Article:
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Green | Review

Green with Jealousy: Love Triangle Tackled with Assurance

A common criticism of Mumblecore films is that the stakes are not high enough. It’s just ‘a bunch of whiny twenty-somethings, sitting around, complaining about their lives but doing nothing to change them.’ A more general audience, those gainfully employed over thirty-five, find the lack of plot and specifically the lack of immediacy or drama stifling, underwhelming. There is an alternative reading to even the most allegedly mundane Mumblecore films but something like Sophia Takal’s haunting debut Green should dispel the notion that this genre is essentially innocuous, merely light fare.

A personal essay on jealousy, Takal (writer/director/editor/actress) plays Robin, a deceptively open and caring neighbor who welcomes Genevieve (Kate Lyn Sheil) and Sebastian (Lawrence Michael Levine) from New York to a small town where Sebastian plans to document his farming and brings his timid but pensive girlfriend with him. Sebastian and Genevieve love each other but his easygoing nature and her introspectiveness create a gap between them, one that is all too easily filled by Robin.

Slowly, almost invisibly, Robin seeps into their lives. While Sebastian begins to grow impatient with his farming blog (a somewhat lame hipster touch), Genevieve opens up and closes in on Robin, with her too wide eyes and smile, and nearly too revealing outfits. Robin (in every way to Takal’s credit) is always almost too flirty, skirting the line between friend and threat. Soon, the film follows Genevieve into her surrealist dream-life; a world of exaggerated glances and imagined sexual encounters. Through the use of voiceover and dreamlike moments captured out of focus in a sun-speckled forest, Genevieve walks through her nightmare, seeing Sebastian and Robin pleasure each other, in an unselfconscious, primal way she believes she never could.

This sexual frustration and emotional confusion is best displayed in a scene late in the film, which finds Sebastian and Genevieve in bed together. They are shown in a tight two-shot, with Genevieve on top of Sebastian, their faces filling the frame horizontally. Seeing them sideways puts the audience at once remove, unable to understand either’s point of view. Sebastian asks Genevieve to talk dirty to him, she refuses saying she prefers it when they’re silent. Both plead their case, both are unable to put the other’s pleasure before their own. There are few moments more personal in a relationship and the scene shows the closeness they share, the frankness of their speech, but also the distance between them, and how fragile the space between the two really is.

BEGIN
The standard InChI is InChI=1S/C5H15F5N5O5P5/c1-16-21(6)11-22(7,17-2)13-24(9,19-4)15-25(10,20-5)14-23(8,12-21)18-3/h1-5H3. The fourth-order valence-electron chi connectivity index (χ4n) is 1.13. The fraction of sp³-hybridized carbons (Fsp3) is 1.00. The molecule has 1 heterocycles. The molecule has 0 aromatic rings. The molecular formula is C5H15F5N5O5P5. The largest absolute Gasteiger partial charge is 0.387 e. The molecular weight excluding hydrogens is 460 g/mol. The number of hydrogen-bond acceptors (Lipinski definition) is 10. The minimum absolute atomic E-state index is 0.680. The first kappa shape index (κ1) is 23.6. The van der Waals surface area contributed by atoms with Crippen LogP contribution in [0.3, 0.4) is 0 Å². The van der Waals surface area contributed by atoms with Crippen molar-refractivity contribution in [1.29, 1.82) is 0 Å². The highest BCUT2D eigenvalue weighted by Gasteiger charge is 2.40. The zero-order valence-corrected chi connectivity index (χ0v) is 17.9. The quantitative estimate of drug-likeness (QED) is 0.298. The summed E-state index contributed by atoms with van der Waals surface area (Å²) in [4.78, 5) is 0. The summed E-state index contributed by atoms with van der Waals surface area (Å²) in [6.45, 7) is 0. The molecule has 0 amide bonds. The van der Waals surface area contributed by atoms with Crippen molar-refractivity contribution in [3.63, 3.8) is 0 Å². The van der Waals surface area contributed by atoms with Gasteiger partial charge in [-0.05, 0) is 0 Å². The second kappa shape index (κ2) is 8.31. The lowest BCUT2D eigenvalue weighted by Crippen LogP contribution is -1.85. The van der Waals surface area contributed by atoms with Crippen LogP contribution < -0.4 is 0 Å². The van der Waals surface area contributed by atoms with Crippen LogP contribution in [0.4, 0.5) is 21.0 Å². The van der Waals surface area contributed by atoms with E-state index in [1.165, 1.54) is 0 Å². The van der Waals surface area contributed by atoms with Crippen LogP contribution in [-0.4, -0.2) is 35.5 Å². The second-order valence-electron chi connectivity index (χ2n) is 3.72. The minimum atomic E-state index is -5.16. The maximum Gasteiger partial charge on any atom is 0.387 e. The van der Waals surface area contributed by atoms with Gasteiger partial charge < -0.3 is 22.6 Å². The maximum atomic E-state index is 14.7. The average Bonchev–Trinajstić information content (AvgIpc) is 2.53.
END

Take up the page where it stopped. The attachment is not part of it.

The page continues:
Scenes like this one play out in real time in one shot, this brings the audience close to them, caught in the middle of their triangle. In other scenes, we see the characters from afar, such as the scene where Genevieve and Robin walk through a county fair. Here, staying in the long take lends it an authentic feel. Shot on the Canon 5D Mark II, the small camera enabled the tiny crew to steal many shots, complete with unwitting extras, such as at the fair. Though that camera and ones like it are now ubiquitous and often misused to achieve a now bland and omnipresent ‘film look’ (read: too shallow depth of field), Takal and Co. use the camera to the best of its capabilities, to go out into the world and capture it, as is.

After the bedroom scene, Robin pushes a little more forcefully, openly. Everyone begins to see each other a little more clearly. And, finally, Genevieve acts, seeing herself as the jealous, hot-blooded person she’s become. In Green, Takal takes away all pretenses, until all that is left is desire; what you have, what you don’t and what happens when that gap begins to widen. And there is nothing Mumblecore about that.

Rating 3 stars

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Jesse Klein (MFA in Film and Video Production from The University of Texas at Austin) is a Montreal-born filmmaker and writer. His first feature film, Shadowboxing, (RVCQ '10, Lone Star Film Festival '10) . As well as contributing to IONCINEMA, he is the senior contributor to This Recording and writes for ION Magazine and Hammer to Nail. Top Films From Contemporary Film Auteurs: Almodóvar (All About My Mother), Coen Bros. (Fargo), Dardenne Bros. (Rosetta), Haneke (The White Ribbon), Hsiao-Hsien (Flowers of Shanghai), Kar-wai (In The Mood For Love), Kiarostami (Close-Up), Lynch (Blue Velvet), Tarantino (Jackie Brown), Van Sant (To Die For), von Trier (Breaking The Waves)

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